Now, multiply MDN’s situation by several orders of magnitude. There are no more than a couple of hundred comments here on a very busy day. The number of Tweets, Facebook posts, and the like must measure in the millions every day. The number of Google search results can go into the millions for each individual search of millions every day. Without Section 230, Twitter would have liability for every Tweet, Facebook for every post, and Google for all the material in its search results. They would have to shut down, and nobody else (except possibly a national government) could afford to replace them.

    The result would not be a more free public discussion on social media, but no discussion at all. The suppression of public discourse by government action is precisely what the Framers feared.

    1. Do you have any workable solution(s) for stopping Twitter, Google, and Facebook from stifling viewpoints that don’t jive with those of nose ring-wearing San Fran hipsters who are totally removed from wallowing in Democrat-sanctioned sidewalk defecate and used heroin needles like average citizens?

      1. Don’t use liberal social media. Use (or create) conservative alternatives that will have the same constitutionally-protected right not to publish material with which they disagree.

        1. That’s very easy to say when all three have the benefits of the network effect, de facto monopolies in their purviews, and no competitor is allowed to get a toehold.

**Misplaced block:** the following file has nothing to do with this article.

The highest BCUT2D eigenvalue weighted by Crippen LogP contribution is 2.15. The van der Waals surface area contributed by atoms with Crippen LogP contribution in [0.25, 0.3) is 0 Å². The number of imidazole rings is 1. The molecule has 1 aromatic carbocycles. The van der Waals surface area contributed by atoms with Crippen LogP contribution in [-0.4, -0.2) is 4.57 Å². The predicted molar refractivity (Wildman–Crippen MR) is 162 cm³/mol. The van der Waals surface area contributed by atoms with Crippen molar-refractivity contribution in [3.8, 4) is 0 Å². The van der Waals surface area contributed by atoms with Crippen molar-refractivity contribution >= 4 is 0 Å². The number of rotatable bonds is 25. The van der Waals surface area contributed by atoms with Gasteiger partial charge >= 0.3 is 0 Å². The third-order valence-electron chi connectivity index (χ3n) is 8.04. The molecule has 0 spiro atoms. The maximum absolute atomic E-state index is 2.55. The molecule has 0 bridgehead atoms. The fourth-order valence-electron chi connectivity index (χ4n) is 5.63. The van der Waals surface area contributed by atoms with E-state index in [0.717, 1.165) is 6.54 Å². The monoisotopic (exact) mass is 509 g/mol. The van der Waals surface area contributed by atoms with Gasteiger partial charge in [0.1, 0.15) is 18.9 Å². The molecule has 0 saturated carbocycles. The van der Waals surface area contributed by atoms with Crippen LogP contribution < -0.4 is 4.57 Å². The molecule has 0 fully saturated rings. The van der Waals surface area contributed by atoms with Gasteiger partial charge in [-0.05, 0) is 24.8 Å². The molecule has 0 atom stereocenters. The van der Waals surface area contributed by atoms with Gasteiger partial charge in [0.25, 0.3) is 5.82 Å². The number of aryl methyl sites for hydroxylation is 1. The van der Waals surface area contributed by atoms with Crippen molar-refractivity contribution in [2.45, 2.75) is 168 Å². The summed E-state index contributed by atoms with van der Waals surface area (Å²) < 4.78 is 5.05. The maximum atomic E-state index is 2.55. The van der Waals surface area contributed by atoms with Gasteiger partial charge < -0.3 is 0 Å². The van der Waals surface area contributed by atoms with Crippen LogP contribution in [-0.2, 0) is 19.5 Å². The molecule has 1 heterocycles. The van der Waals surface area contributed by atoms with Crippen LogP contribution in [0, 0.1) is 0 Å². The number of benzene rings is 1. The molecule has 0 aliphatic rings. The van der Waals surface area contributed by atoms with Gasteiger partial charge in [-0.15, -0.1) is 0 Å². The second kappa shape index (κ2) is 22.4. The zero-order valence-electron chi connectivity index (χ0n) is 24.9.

So, again, do you have any workable solution(s) for stopping Twitter, Google, and Facebook from stifling viewpoints they don’t like, for whatever reasons they invent and can change on a whim?

          1. I offered a solution. It isn’t my fault that these companies put in the time and effort to rise to the top of a free market over inferior (or at least less popular) competitors. That is how capitalism works. Anybody who doesn’t like the mousetraps currently on the market can invent a better one and the world will beat a path to their door.

            You and I can remember when other companies had a dominant position in the search and social media markets, from which they were displaced because Google and Facebook moved from a tiny share to market dominance. The current incumbents could also be displaced by a superior alternative.

            You don’t like my solution. That’s fine. I dislike your implied solutions, which are either to expropriate the fruits of these companies’ hard work and hand them over to someone else, or to impose constitutionally-prohibited government content requirements on them. I find both approaches more appropriate for a socialist state like Venezuela than to a constitutional republic like the United States.

        2. why do the people who want the government to force Christian hospitals to perform abortions make asinine argument like this dickwad TxUser? TX – why don’t you leave Christian hospitals alone and get your abortions in your home office? Or better yet, learn to use contraception.

          1. I have no problem with hospitals applying their own policies if, and only if, they are doing it with their own money. If they are using government money, those expenditures are subject to the same conditions as any other government action.

            Also, they are subject to laws of general applicability like everybody else. For example, the Civil Rights Acts that implement the 14th Amendment prohibit discrimination in public accommodations on the basis of race, color, religion, sex, or national origin.

            There is no constitutional basis for limiting the speech of private companies just because somebody does not agree with them